Companies typically need more help repositioning than they do positioning.
We previously discussed in our post, The Brand Roadmap, that a brand’s Position is its unique and strategic place in a market or its industry.
The act of actively working on or toward your position is called positioning. Simple! You declare the niché you plan to occupy, articulate it in as few words as possible, and slap it on your website. Right?
Here’s what makes it not so simple.
We rarely work on positioning for a brand new company that can simply point to a spot and begin there. More often, companies have a history of products or services they’ve offered. Existing clientele they’ve worked with. Loads of brand messages floating around. A track record of success. And a history of expectations they constantly strive to meet. And a reputation that, if tarnished, leaves a lot of equity behind.
Turning on a dime might be possible, but immediately arriving at a new position does not happen overnight. Instead of having a eureka moment, repositioning is more likely an effort requiring inquiry, strategy, and a plan to arrive and occupy a new space.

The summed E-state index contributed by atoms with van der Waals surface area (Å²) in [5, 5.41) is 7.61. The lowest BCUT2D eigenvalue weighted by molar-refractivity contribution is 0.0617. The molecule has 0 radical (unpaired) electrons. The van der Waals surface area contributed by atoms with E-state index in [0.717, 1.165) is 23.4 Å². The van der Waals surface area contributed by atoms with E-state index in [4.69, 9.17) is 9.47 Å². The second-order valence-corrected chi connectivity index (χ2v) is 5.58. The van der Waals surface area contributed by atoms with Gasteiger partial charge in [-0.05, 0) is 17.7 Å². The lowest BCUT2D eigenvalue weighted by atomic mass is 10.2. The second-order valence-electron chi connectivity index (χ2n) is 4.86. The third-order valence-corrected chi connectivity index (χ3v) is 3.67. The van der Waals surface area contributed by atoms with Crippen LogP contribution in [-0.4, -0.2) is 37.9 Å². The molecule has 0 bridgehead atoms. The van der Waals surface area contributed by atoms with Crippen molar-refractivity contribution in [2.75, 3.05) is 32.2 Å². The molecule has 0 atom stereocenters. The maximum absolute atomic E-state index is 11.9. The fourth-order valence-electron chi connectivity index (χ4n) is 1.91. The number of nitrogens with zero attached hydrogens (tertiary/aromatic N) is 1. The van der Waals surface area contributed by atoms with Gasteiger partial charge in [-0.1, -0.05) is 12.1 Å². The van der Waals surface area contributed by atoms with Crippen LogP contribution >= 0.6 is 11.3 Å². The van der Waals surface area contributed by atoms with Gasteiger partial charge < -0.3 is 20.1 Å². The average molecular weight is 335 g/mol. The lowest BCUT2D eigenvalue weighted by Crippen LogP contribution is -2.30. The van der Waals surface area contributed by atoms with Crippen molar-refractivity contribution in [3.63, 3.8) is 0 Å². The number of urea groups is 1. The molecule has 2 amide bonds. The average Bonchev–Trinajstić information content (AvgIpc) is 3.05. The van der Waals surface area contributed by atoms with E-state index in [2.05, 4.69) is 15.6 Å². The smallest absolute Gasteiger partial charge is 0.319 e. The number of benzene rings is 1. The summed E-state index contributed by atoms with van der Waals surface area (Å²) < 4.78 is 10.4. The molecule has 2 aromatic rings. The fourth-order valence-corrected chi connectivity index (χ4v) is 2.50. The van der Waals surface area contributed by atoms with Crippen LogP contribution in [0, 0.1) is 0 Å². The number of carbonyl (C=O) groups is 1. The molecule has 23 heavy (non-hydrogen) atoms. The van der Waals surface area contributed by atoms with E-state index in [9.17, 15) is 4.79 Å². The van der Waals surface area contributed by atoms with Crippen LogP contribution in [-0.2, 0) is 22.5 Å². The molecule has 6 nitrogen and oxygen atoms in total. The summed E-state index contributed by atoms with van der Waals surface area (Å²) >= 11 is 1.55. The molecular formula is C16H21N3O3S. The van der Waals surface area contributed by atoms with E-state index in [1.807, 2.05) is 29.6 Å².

And since we are focused on multi-generation businesses, we’d rather be repositioning anyway. Part of what we love doing is building incrementally on top of what already exists (brand equity). It’s more of a challenge and requires a unique mix of strategic and creative thinking.
Why and when to reposition a brand?
Historically, repositioning a brand or product offering is triggered by one or even a few of a shortlist of reasons.
- Maybe the brand is experiencing a measurable decline in interest or sales.
- Or a new similarly-positioned competitive brand is taking market share.
- Sometimes a big shift occurs within an industry or market, creating or eliminating opportunity.
- It could even come from within when, for example, your company comes out with a new, superior product or service.
- Finally, it is a way to generate a pivot point in a company’s history, requiring new energy and a new trajectory toward the future.
In all of these scenarios, the work is not done simply by declaring your new positioning. Like branding, positioning is a continuous effort, seeking to shape and mold people’s perceptions about your brand. It is not a one-and-done proposition. It needs to bleed into everything you do to market your company.
Because we have worked with many multi-generation businesses, the arrival of a new generation of leadership has been a major focus for our repositioning efforts. These moments happen rarely and offer the perfect opportunity to take a big leap in positioning toward a more invigorated and profitable company future.
Branding and marketing have become more sophisticated over the last few decades. More brands “get it” and are doing a better job at it. If you also take into account how today’s consumers select brands to engage with, one thing becomes clear:
A company with too broad of a position is actually a brand for very few.
Most people want a brand they can relate to. This means you need to be comfortable with many people NOT relating to you.